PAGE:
Quebec benefits management: translating differences into opportunities.

In a recent national survey conducted by Aon Consulting to examine benefits and talent management practices, 84% of employers said the shortage of qualified and skilled employees will have a significant impact over the next one to three years. Given the economic environment and the rising costs of employee benefits, striking a balance between competition for top talent and human capital costs is a real challenge—one that is more pronounced in Quebec, where benefits management is complex. However, solutions are available for those who are willing to use their imaginations and challenge the norm.

Outsourcing Opportunities
The Aon survey found that while only 27% of respondents outsourced benefits administration three years ago, more than half of respondents do so now. As plan administration becomes more complex, many are turning to outsourcing or looking for leading-edge technological solutions that are modular, adaptable, easy to use and compliant with provincial legislation. However, in Quebec, developing efficient and reliable tools requires a good understanding of the nuances of the landscape.

For example, organizations in Quebec have more complex payroll considerations with different taxable benefit rules. The provincial sales tax increases plan complexity if flex credits are involved, as organizations must find tax strategies that ensure fairness across the entire employee group. Automating these calculations is critical to facilitate the development of interfaces for deductions and calculations with the plan sponsor’s payroll solution.

Legislation requires plan sponsors to ensure not only that their drug insurance complies with the rules of the Régime Général d’Assurance Médicaments (RGAM), but also that all eligible dependents are covered. Discussions between the Canadian Life and Health Insurance Association (CLHIA) and the Régie de l’assurance maladie du Québec (RAMQ) are ongoing to resolve issues concerning eligibility, the domicile of students and common-law spouses in the first year of cohabitation. The CLHIA is confident that the changes it has asked for will be implemented in 2009 but, until then, carriers will maintain their long-standing practices.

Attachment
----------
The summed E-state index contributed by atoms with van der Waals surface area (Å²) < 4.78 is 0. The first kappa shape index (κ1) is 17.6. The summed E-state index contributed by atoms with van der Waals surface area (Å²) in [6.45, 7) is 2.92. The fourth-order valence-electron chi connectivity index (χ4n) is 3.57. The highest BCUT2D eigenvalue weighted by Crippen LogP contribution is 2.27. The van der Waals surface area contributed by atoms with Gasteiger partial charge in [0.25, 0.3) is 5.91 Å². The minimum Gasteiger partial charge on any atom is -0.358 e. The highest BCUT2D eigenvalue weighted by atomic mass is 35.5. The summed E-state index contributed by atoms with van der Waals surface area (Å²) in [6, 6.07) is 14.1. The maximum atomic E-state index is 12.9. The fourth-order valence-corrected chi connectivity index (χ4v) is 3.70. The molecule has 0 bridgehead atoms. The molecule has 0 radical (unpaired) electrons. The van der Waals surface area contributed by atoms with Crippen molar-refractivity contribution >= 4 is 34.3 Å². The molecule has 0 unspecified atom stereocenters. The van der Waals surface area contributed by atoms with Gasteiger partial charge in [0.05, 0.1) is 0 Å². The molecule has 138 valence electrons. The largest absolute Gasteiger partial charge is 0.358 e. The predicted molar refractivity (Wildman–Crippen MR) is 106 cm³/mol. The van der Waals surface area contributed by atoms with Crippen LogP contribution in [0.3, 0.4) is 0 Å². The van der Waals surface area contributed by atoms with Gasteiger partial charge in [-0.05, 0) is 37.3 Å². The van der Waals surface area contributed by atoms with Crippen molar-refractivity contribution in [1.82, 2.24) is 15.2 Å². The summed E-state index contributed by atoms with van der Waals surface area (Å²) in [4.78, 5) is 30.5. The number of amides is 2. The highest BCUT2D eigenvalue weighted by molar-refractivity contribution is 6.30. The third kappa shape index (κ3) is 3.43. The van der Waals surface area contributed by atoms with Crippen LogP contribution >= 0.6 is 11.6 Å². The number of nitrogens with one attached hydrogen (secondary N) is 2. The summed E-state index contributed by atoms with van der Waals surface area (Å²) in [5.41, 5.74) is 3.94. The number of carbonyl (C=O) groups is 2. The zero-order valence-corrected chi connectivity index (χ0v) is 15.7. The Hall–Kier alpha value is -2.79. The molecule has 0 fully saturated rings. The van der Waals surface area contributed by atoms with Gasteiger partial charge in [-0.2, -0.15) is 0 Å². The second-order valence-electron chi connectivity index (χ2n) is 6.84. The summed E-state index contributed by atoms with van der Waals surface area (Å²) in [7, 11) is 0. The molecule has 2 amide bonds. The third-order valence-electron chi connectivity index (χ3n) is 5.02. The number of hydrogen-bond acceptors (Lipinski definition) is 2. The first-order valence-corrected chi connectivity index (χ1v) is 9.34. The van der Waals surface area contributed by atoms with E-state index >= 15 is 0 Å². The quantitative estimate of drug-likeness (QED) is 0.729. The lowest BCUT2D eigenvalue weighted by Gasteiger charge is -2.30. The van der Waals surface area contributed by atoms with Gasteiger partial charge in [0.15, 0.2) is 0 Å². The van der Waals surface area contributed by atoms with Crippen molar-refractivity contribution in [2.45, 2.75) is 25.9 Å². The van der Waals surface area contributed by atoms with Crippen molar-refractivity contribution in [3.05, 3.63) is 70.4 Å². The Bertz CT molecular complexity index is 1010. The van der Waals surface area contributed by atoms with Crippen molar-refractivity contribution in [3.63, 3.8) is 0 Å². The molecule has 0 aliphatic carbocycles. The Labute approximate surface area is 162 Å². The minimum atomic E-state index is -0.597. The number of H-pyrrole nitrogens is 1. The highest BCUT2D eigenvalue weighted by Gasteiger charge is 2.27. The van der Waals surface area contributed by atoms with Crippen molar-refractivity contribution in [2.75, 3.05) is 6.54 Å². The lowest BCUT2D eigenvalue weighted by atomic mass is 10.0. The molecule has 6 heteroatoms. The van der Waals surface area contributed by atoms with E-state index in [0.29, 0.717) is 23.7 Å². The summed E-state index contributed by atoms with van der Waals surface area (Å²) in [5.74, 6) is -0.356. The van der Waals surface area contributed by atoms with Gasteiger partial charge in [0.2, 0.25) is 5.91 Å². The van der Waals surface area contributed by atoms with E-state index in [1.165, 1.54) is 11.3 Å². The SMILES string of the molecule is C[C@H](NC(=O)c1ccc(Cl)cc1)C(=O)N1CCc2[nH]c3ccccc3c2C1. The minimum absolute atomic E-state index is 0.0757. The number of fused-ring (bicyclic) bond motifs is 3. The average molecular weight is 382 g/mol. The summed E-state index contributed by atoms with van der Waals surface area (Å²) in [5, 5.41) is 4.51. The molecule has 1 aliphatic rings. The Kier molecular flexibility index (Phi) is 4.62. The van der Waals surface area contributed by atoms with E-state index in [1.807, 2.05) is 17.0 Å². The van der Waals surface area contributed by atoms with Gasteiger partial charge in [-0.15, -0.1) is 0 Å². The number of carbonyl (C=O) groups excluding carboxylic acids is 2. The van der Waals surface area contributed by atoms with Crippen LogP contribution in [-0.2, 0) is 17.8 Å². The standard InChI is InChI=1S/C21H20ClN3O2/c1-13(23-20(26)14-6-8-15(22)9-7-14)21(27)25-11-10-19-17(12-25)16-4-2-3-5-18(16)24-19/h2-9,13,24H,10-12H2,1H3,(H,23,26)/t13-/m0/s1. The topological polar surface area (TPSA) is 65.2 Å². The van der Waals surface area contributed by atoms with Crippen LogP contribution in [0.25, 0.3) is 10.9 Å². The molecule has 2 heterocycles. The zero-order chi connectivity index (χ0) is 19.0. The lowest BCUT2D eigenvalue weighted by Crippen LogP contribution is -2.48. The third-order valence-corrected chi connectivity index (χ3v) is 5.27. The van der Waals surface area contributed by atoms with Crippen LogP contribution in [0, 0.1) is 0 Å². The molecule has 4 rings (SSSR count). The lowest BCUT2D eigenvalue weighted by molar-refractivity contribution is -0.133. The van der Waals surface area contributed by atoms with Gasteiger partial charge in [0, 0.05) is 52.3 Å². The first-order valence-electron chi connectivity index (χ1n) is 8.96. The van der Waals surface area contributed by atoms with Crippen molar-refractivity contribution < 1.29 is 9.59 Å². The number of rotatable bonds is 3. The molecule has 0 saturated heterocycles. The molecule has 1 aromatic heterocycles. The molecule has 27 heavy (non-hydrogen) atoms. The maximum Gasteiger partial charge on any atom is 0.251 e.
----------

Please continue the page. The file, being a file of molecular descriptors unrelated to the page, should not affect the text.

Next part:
Written proof of other coverage is required for the employee to waive coverage, and the burden of documentation management is now on the plan sponsor or administrator. Further issues arise with the management of beneficiaries. Irrevocable designations are accepted in Quebec; therefore, systems and processes are needed to manage these designations.

For Quebec plan sponsors and national sponsors with employees in Quebec, insurance carrier Web solutions may not be the panacea to benefits administration that they had hoped for. These “boxed solutions” have left many sponsors struggling to achieve the efficiencies and savings promised, as well as dealing with internal and employee satisfaction issues.

Private Healthcare
Before leaving his job as Quebec Health Minister, Philippe Couillard passed legislation that empowers the government to expand the list of services performed in private health clinics far beyond cataract surgery and hip or knee replacements. There is a great deal of confusion around what can be reimbursed by private plans, given that doctors cannot charge a fee for procedures covered by RAMQ. This raises concern about the controls exercised by carriers. It also creates the need for plan sponsors, carriers and consultants to define criteria to choose a preferred private healthcare provider. Furthermore, there is uncertainty about the legal implications of problems resulting from surgeries performed in private clinics.